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The protagonist of "Raymond's Run" by Toni Cade Bambara is Hazel "Squeaky" Parker, Raymond's younger sister; she undergoes a change in her thinking by the end of the story. Raymond is the catalyst for that change.
Raymond is mentally challenged, and Squeaky is his proud caretaker. While Raymond happily lives his life pretending to drive a stagecoach or be in the circus, Squeaky is protective and ready to challenge anyone who wants to taunt or tease him. In fact, we see her do just that in a confrontation with some of the girls in her class as she and Raymond are walking downtown. Squeaky leaves no doubt in the other girls' minds that she is prepared to get in a physical fight if necessary, and the girls move on without raising her ire any further. Raymond is Squeaky's burden, but it is a light load she does not mind carrying.
One thing we know about Raymond, then, is that he is oblivious to the trouble and potential trouble around him. Of course this ensures that he is a happy boy who is content to live in his own world.
We know that Raymond and Squeaky are always together and we know that she is constantly training for her passion: running. We should not be surprised, then, that Raymond is also practicing this skill, at least to some degree, if only because he has to keep up with his sister. When Squeaky takes her position on the starting line of the big May Day race, she is surprised to see that her brother is mirroring her position on the other side of the fence. She left him in a swing, but he has joined her in her passion.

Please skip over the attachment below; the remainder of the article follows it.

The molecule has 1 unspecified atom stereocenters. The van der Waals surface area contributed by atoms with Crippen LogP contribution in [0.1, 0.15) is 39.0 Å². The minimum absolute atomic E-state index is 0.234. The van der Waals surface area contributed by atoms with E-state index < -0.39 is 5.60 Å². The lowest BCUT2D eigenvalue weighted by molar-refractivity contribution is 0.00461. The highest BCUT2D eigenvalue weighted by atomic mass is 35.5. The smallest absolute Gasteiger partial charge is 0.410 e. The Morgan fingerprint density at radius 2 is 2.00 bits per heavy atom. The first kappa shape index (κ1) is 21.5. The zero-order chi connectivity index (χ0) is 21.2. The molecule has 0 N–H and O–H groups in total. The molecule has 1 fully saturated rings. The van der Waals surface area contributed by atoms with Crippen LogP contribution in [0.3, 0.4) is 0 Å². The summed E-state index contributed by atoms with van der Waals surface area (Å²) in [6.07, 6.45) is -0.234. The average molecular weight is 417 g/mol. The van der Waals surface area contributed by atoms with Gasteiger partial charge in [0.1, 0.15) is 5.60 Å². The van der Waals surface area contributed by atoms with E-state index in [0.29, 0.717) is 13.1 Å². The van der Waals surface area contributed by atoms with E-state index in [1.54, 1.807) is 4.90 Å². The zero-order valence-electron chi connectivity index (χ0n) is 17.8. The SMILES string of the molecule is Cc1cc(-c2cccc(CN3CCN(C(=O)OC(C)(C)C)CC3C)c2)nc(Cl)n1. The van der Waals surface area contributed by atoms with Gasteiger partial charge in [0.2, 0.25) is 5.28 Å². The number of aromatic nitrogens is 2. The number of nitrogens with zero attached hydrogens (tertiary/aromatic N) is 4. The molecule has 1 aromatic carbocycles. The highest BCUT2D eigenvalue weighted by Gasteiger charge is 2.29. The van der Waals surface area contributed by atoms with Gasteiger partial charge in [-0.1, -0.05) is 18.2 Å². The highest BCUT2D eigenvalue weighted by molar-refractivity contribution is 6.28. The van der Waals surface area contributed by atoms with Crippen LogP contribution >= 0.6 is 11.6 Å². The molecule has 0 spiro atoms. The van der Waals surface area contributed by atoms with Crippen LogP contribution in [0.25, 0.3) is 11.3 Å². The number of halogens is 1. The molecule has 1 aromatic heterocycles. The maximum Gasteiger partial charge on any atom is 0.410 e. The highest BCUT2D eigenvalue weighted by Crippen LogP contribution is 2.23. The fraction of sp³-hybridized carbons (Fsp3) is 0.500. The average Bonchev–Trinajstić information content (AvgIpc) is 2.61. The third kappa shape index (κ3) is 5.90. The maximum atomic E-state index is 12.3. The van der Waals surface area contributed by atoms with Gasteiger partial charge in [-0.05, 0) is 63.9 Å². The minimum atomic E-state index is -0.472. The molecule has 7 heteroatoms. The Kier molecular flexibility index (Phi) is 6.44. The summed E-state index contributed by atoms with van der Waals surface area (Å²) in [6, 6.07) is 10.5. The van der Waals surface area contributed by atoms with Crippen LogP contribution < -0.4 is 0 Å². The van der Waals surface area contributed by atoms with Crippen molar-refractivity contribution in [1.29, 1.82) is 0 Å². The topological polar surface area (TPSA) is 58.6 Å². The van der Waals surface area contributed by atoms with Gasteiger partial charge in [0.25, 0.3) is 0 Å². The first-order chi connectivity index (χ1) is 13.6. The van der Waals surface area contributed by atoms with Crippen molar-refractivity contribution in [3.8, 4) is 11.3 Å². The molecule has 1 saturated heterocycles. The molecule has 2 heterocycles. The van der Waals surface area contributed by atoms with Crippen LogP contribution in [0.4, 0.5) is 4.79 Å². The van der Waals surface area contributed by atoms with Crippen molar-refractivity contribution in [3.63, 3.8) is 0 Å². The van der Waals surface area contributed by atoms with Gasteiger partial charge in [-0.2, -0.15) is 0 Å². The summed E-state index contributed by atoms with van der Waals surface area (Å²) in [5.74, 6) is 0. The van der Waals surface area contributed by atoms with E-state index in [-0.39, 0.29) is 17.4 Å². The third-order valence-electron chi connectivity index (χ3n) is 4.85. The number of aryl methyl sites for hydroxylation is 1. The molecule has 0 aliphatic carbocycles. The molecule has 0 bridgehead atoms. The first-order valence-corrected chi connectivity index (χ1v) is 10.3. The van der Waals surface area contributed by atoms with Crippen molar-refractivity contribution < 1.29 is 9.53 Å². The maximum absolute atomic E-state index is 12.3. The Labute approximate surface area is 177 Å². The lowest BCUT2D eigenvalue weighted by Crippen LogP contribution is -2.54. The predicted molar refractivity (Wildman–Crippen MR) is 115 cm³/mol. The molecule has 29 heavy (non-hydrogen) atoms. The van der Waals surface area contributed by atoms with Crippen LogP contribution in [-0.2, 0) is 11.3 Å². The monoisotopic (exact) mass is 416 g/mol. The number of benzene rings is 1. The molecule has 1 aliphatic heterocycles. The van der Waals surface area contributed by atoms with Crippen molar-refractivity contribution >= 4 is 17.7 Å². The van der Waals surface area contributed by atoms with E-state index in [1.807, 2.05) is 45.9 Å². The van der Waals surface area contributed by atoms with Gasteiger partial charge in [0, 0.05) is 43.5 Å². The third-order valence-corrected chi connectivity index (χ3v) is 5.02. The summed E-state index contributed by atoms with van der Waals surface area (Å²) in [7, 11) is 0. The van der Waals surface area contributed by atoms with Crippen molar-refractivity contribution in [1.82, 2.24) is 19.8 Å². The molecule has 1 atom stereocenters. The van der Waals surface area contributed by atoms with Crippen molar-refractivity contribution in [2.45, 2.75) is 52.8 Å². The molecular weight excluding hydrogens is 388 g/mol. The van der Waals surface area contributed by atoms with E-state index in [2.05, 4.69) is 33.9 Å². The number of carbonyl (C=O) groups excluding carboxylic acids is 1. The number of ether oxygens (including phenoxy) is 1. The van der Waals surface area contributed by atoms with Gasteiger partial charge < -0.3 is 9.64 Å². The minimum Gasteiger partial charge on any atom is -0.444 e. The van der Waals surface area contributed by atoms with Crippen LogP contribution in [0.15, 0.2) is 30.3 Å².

During the race, Squeaky is surprised to see Raymond running along with her on the other side of the fence,
with his arms down to his side and the palms tucked up behind him, running in his very own style, and it’s the first time I ever saw that and I almost stop to watch my brother Raymond on his first run.
Raymond has his "very own style," proving that he is capable of doing something on his own and in his own way. This is the crux of the epiphany Squeaky has. She says:
[I]t occurred to me that Raymond would make a very fine runner. Doesn’t he always keep up with me on my trots? And he surely knows how to breathe in counts of seven cause he’s always doing it at the dinner table, which drives my brother George up the wall. And I’m smiling to beat the band cause if I’ve lost this race, or if me and Gretchen tied, or even if I’ve won, I can always retire as a runner and begin a whole new career as a coach with Raymond as my champion. After all, with a little more study I can beat Cynthia and her phony self at the spelling bee. And if I bugged my mother, I could get piano lessons and become a star. And I have a big rep as the baddest thing around. And I’ve got a roomful of ribbons and medals and awards. But what has Raymond got to call his own?
The last thing we learn, along with Squeaky, about Raymond is that he has the potential to be something, and when he does it will be something of his own. He, like the rest of us, is a unique individual with the capability to succeed at the things he works at doing. Squeaky thinks he might be "a great runner in the family tradition," but it is more than that. Squeaky thinks he is worth training, and he might even be worth giving up her own passion for running. Raymond can be something more than just a mentally challenged boy who has to follow someone around and be watched. He can still be happy, but he can also learn and be passionate and successful in his own unique way.
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